As CEOs walk, Trump disbands Manufacturing Council

As the number of defections grew, President Donald Trump announced on Twitter that he had disbanded his manufacturing council to allegedly spare the pressure on the chief executives.

UPDATE: President Trump has disbanded his manufacturing council and his strategy and policy forum as more CEOs put distance between the president and themselves.

Almost simultaneously with Trump's tweet, United Technologies tweeted that its CEO Greg Hayes would resign from the manufacturing council.

3M CEO Inge Thulin left the council also. Hayes and Thulin joined the CEOs of Merck, Intel, and Under Armour in stepping down from the manufacturing council in the wake of the violence in Charlottesville that left three dead and 19 injured. Also stepping down were officials with the AFL-CIO and the Alliance for American Manufacturing.

Below is the blog I posted Tuesday that describes the dilemma government contracting CEOs on the panel had to navigate.


The protests and violence in Charlottesville, Va. this past weekend again show how far we have to go as a country to address racial injustice and inequality. It also raised serious questions about the kind of leadership President Trump and the White House exhibit on these issues.

Many have criticized the president for taking more than two days to respond in a way that clearly condemned the white supremacists for fomenting the violence that left one dead and injured 19.

The president’s slow response pushed several CEOs to resign from the President’s Manufacturing Council including the chiefs of Merck and Intel.

But several CEOs at large government contracting firms remain on the council, at least for now. These include:

  • Marillyn Hewson, CEO of Lockheed Martin, ranked No. 2 on Washington Technology’s Top 100 list of the largest government contractors.
  • Dennis Muilenburg, CEO of Boeing (No. 4)
  • Bill Brown, CEO of Harris Corp. (No. 17)
  • Michael Dell, CEO of Dell Technologies (No. 34)
  • Greg Hayes, United Technologies Corp. (No. 46) (resigned from the council on Wednesday)
  • Jeff Immelt, GE (No. 74)

I’ve reached out for comment to these companies for comment on their plans to stay on the council.

A spokesman for Boeing said that Muilenburg remains on the council.

Dell said that Michael Dell is still on the council. “There’s no change in Dell engaging with the Trump administration and governments around the world to share our perspective on policy issues that affect our company, customers and employees,” a spokesman said via email.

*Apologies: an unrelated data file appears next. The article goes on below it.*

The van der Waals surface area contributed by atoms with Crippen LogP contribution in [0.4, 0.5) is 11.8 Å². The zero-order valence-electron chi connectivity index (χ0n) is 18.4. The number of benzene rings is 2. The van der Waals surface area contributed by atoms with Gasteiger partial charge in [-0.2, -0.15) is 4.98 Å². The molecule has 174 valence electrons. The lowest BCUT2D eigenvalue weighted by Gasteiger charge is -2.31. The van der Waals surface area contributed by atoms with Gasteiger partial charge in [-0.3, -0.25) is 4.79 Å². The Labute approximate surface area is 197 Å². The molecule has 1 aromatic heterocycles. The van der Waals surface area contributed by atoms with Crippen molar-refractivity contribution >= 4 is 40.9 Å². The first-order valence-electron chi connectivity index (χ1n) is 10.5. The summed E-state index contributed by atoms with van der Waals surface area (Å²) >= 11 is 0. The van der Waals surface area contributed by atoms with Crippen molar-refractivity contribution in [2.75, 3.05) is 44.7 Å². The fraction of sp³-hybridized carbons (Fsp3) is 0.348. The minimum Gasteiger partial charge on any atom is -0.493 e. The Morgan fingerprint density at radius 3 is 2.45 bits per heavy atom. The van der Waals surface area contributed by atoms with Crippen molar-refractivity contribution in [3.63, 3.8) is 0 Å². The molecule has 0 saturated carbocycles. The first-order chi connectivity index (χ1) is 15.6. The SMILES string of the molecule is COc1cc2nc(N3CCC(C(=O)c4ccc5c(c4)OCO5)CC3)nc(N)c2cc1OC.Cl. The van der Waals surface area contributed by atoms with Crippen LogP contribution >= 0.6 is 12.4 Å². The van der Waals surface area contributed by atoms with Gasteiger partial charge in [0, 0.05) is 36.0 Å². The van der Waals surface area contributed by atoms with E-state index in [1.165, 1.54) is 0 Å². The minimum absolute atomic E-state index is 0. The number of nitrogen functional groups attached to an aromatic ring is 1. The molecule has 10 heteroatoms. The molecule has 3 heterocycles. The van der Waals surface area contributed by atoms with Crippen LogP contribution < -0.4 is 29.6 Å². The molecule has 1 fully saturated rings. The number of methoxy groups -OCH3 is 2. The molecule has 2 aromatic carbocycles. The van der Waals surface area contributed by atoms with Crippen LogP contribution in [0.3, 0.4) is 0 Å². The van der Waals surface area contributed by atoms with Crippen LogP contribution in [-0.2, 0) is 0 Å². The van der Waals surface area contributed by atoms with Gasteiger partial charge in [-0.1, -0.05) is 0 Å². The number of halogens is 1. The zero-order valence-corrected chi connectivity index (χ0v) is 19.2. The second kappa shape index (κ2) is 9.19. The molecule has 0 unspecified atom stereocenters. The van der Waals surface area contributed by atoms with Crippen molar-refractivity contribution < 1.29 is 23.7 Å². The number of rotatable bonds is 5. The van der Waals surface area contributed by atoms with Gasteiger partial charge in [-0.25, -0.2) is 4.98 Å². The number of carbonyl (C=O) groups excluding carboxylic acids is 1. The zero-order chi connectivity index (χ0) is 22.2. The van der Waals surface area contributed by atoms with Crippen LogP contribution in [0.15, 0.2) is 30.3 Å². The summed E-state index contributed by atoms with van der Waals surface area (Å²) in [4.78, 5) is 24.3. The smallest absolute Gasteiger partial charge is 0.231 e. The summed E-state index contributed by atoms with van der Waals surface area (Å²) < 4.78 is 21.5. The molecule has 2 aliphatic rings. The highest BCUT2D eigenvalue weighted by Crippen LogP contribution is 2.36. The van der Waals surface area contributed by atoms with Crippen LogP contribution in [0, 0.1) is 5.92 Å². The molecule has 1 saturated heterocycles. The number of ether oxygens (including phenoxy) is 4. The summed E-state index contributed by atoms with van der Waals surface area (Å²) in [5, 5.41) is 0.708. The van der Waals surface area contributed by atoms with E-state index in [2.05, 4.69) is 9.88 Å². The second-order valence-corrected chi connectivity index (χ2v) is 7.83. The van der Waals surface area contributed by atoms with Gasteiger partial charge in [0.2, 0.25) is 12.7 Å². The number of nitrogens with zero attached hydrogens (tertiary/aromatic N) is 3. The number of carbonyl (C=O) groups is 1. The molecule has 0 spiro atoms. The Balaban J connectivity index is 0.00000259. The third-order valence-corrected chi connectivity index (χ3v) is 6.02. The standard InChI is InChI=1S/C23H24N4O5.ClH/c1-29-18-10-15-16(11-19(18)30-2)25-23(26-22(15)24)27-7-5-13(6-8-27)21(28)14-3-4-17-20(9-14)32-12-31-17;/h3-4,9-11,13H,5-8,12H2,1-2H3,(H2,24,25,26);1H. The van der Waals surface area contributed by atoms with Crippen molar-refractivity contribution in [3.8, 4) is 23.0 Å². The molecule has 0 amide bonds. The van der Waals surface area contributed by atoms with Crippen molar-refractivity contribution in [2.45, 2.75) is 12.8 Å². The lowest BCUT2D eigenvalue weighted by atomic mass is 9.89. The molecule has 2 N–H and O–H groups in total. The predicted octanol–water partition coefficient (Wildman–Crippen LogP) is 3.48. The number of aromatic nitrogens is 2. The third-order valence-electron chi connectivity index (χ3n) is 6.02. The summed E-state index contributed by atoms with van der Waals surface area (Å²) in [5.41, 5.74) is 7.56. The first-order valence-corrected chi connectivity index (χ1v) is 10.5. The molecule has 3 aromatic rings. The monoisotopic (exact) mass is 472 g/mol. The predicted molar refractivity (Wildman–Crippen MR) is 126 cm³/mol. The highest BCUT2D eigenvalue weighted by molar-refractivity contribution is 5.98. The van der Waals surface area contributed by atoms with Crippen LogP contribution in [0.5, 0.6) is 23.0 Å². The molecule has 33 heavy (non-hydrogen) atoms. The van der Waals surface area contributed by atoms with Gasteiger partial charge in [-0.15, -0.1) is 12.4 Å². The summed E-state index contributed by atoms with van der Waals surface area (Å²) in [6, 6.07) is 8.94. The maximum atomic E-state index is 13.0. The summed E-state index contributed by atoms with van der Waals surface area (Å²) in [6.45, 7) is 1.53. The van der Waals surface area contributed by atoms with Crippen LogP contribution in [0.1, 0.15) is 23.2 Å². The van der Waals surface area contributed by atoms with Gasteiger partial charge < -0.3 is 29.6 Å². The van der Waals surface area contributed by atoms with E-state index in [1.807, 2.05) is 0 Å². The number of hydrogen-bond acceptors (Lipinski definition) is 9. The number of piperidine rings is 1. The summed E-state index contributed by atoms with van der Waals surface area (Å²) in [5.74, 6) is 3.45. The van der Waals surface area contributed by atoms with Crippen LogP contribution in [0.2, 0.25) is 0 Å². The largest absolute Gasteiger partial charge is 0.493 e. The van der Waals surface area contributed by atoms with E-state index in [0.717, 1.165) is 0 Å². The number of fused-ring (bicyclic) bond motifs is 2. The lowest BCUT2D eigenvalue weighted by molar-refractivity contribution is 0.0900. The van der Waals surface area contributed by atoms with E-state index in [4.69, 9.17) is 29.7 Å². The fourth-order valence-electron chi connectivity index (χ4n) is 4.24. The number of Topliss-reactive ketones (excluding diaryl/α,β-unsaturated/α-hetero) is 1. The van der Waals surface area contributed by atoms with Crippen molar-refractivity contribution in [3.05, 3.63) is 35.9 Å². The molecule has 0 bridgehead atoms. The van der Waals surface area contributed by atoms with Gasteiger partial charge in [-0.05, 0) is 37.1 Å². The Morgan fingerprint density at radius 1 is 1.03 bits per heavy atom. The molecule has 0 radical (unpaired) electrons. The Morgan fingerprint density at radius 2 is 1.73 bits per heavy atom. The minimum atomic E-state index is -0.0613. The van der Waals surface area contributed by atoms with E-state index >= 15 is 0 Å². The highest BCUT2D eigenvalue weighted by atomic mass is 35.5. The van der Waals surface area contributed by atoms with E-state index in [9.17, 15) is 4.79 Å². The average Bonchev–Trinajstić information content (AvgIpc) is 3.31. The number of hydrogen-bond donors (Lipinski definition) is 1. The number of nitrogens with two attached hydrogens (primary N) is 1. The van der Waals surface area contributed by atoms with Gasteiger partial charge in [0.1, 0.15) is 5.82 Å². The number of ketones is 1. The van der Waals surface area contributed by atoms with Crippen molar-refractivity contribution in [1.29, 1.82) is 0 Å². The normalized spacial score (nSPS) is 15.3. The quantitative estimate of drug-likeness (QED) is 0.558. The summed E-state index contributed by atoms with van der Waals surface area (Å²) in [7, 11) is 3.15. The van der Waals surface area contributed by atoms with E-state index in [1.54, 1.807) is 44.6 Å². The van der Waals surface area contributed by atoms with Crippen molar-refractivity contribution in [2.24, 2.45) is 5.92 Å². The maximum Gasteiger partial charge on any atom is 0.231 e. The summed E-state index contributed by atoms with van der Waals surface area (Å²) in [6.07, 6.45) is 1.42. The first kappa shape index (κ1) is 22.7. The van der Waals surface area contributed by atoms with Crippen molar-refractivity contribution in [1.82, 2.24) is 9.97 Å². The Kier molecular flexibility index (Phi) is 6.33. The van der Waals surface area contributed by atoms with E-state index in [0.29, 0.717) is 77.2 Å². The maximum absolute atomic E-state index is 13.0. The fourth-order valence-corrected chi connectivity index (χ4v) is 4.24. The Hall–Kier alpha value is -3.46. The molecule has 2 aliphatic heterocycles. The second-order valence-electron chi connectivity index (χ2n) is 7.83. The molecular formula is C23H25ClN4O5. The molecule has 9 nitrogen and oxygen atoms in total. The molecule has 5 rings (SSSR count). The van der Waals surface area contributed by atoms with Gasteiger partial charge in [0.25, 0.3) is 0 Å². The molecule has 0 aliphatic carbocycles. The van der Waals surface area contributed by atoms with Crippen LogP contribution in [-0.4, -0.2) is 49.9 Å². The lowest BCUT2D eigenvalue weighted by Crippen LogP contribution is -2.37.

GE strongly condemned the violence in Charlottesville but said that with 100,000 employees in the United States, “it is important for GE to participate in the discussion on how to drive growth and productivity in the U.S.”

Lockheed Martin declined to comment. And I’ve gotten no response from Harris or UTC.

Of the companies whose CEOs resigned, Intel was the only one to have a government presence. But their products are mostly embedded in products that are sold to the government. They largely don’t sell products directly to the government.

But there is pressure to strike a balance if your products are directly purchased by the government. GE seems to have done that by condemning the violence and intolerance but remaining on the council.

After all, any recommendations that the council makes that eventually translate into policy decisions could have a significant impact on the company.

If you are selling directly to the government, there seems to be a need to walk a tighter line. You don’t want to embarrass or antagonize the Trump administration if you are selling them a huge weapons platform or other high-dollar product.

Caution is justified when you consider Trump’s tweet after Merck CEO Kenneth Frazier resigned. And Trump called other CEOs who stepped down after Frazier “grandstanders.”

But just because you stay on the council doesn’t mean you support everything the president does or are condoning the views of neo-Nazi and white supremacist groups. Many of the CEOs who remain on the council have made that clear in their statements.

They are balancing condemnation of the violence with a desire to influence economic policy initiatives.

It is hard find a silver lining to the Charlottesville violence and the death of Heather Heyer. It does have us talking about race again and that’s a good thing. It is also a good sign that the business community takes it seriously.

But we’ll have to see where it goes from here.